Those 2 billion socially active people produce 3 to 4 billion pieces of content daily (photos, videos, thoughts, etc).

As an example, around 7 thousands hours of video recording are uploaded on YouTube every single hour.  Just for the sake of comparison, there are only 700 thousand hours in an 80 year life.  If you were to only watch YouTube videos for an entire 80-year life, it would only account for 4 days worth of YouTube video uploads.  Just imagine all the videos uploaded this week on YouTube.  If you were to watch them all, it would take more than your entire lifetime to do so.  That’s insane!

Now, take all of that content, which is already huge, and add up all of the other websites, tons of radio shows, music sites, personal blogs, news, RSS & Atom feeds, and so on.  I think it’s right to say that what is created online in 1 second will take many lives of a human to read/watch/listen.

If we were to eliminate the offline volunteer work, this world wouldn’t work.  It’s estimated that 3 out of 10 Europeans (150 million out of 500 million people) are doing some volunteer work, while in a research conducted across 37 countries all around the world, it shows that around 140 million people are full-time volunteers.  It’s like half of the entire US population does full-time work as a volunteer.  That’s huge! (source)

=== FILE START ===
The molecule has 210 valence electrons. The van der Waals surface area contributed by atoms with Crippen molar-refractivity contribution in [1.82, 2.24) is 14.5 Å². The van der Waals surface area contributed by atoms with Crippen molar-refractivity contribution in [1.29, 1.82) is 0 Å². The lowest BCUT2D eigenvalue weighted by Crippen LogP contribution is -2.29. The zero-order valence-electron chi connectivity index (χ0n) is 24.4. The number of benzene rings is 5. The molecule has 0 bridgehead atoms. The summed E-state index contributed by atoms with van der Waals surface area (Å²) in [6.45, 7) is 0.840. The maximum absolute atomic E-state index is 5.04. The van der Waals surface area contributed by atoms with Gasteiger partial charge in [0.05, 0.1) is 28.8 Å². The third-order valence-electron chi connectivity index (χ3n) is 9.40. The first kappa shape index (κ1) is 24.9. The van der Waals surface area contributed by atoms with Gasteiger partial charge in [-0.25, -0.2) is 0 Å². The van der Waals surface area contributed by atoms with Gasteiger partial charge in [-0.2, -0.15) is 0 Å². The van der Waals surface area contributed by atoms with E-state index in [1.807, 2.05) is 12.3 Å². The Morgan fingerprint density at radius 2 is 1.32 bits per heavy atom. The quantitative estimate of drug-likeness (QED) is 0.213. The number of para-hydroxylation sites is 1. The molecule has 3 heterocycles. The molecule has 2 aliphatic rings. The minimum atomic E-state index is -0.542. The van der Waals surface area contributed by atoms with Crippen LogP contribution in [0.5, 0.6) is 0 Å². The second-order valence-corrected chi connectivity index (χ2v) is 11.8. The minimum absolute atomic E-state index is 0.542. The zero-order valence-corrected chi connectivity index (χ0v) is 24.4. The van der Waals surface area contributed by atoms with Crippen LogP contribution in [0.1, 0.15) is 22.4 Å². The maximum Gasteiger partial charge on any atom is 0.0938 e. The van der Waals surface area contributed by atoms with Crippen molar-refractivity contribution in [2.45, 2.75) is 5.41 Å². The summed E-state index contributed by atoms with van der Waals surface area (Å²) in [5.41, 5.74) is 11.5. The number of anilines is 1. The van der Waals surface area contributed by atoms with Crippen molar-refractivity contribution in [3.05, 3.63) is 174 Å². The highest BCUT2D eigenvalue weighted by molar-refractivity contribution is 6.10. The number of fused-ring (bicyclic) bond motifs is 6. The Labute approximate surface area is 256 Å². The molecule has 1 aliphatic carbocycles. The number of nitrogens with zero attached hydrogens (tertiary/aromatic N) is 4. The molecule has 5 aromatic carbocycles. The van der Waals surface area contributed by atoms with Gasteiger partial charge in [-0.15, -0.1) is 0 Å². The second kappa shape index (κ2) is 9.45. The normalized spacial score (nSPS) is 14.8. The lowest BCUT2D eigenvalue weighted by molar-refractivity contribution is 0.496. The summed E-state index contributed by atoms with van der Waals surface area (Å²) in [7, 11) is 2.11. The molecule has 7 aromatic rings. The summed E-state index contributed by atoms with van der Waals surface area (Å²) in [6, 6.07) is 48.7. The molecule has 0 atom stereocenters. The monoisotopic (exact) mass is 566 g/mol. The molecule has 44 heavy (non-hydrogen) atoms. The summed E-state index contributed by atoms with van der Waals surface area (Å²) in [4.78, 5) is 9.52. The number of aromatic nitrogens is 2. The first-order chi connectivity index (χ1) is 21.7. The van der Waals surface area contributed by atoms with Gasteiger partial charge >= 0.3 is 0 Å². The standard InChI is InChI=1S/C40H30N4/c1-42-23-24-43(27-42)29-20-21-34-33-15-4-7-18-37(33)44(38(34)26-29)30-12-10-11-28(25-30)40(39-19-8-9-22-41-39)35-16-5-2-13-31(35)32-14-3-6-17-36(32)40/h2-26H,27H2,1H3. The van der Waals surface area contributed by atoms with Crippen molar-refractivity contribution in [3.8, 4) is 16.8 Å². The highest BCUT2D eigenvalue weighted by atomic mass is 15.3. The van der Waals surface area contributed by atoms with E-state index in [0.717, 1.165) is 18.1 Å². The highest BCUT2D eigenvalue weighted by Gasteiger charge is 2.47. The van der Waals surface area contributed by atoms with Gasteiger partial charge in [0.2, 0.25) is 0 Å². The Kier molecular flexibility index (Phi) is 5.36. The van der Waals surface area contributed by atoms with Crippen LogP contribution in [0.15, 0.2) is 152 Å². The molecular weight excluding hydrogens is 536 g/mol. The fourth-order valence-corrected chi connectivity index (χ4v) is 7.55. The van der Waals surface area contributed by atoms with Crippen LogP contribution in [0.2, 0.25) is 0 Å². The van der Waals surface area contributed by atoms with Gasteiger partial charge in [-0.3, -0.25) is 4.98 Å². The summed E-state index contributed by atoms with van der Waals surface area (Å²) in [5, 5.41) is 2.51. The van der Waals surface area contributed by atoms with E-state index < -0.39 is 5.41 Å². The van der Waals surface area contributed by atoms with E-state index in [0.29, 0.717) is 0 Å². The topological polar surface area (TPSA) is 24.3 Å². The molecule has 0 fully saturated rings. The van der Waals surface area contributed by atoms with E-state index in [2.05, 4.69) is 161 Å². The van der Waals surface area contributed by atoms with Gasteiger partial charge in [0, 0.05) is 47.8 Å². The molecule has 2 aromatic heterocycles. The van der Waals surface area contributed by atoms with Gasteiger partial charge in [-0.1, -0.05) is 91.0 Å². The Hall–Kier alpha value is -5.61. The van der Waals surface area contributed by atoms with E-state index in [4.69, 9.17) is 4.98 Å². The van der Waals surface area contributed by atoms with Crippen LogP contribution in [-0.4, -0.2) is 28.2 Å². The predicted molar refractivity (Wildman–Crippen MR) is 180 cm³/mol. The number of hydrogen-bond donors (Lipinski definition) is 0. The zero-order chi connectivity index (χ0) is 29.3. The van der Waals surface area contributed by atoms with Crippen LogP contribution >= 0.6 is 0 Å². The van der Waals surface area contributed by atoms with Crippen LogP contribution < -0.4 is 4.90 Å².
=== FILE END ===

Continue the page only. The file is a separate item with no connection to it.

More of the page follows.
Now count the billions that create so much volunteer work online, and we can rightly say that many people on Earth are doing some volunteer work already.

If all of the volunteers of the world would suddenly stop working today, humanity would collapse.

In almost all of the cases we have presented in this article, the problem is not whether we can find people motivated to do work without a monetary profit, but instead lies in the monetary game we play, as many of these organizations and individuals struggle to find a way to survive in this money based world since they do not work for money.

It seems that there are resources out there to feed, clothe and provide comfort for all the people in the world.  It seems like there is also motivation to do all that but there is no money.  As Alan Watts said: it is like you are trying to build a house and suddenly you have no inches.  You have the cement, wood, nails…, you have the human motivation to build the house…, but, well, you have no inches.  That’s how ridiculous this world is.  This is why The Venus Project insists that we need to change the game; not merely some of the rules, but the entire game.